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Taxi and Auto-Rickshaw Travel

Probably the best way to get around an Indian city is by taxi or motorized auto-rickshaw. Auto-rickshaws, especially, are fast and cheap, although not as comfortable as an air-conditioned taxi.

Auto-rickshaws are practically everywhere and are easy to flag down. Taxis are also easy to hail on the street in Mumbai, but harder to find in Delhi. One drawback is that most drivers don't speak much English. If your driver can't understand your pronunciation of a landmark or hotel, pen and paper may do the trick. Bystanders are also often helpful in getting from point A to B.

Most important, find out in advance the approximate fare for the distance you will be going—someone at your hotel can give you a ballpark figure. This is crucial, because even if your taxi or rickshaw has a meter, the driver might not use it. In Delhi, it’s common for rickshaw drivers to quote outrageous fares and claim that the meter is "broken." Don't fight the system—just have an idea of a fair price before you get in, and expect that negotiation will usually be part of the game. A good rule of thumb is that no rickshaw ride should cost more than Rs. 150 (most are much less), and no taxi ride should cost more than Rs. 600, unless you are going really, really far away. In Mumbai, drivers are good about using the meter and rate conversion cards that are used to convert the rates on outdated meters to current, government-approved norms. Once you're at your destination, the card shows how much you should pay based on the figure displayed on the meter. If you think you're going to a place that may not have vehicles for the return journey (you will probably know for sure only when you reach your destination, unfortunately), then when you arrive, negotiate a waiting fare and a return fare with the driver.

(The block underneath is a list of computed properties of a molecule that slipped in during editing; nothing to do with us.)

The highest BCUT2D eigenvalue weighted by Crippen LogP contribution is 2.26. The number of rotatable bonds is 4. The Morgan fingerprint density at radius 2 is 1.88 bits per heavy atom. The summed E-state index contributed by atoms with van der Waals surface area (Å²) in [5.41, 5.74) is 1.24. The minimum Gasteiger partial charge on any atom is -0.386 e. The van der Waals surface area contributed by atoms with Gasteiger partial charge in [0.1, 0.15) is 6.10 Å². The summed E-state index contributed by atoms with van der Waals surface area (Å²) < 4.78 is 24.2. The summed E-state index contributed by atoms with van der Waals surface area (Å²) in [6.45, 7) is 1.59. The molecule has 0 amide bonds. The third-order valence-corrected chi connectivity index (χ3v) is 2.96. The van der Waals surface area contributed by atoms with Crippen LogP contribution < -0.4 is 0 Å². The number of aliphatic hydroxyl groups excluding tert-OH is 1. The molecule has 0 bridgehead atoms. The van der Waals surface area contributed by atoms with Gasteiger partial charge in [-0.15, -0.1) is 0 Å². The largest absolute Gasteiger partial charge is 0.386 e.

Remember that there are prepaid taxi and auto-rickshaw counters at airports and train stations in major cities, as well as at some top tourist spots. You tell the clerk your destination and pay for it in advance. He may ask you how much luggage you have—paying an extra Rs. 10 is the norm for each large bag or suitcase. The clerk will give you a receipt, at which point you might have to stand in line for the taxi or rickshaw. The driver might also be standing next to you and escort you to his vehicle. Do not get waylaid by aggressive drivers who try to persuade you to come to them instead of going to the counter; they'll certainly charge you more than the published rate. At your destination, do not pay the driver anything extra, even if he claims you gave the wrong destination to the counter clerk (unlikely) or gives other excuses.

Drivers in areas popular with tourists supplement their incomes by offering to find you a hotel or to take you shopping at the "best" stores, which means they'll get a commission if you get a room or buy anything. The stores are usually very expensive, so if you don't want this kind of detour, you must be very firm. Finally, taxis close to luxury hotels are notorious for swindling customers who hire them outside the hotel. Establish beforehand, with the help of the doorman, that the taxi driver will follow his meter or rate card, or negotiate the fare in the presence of the doorman. Or, better yet, walk a block or two away from the hotel's entrance.


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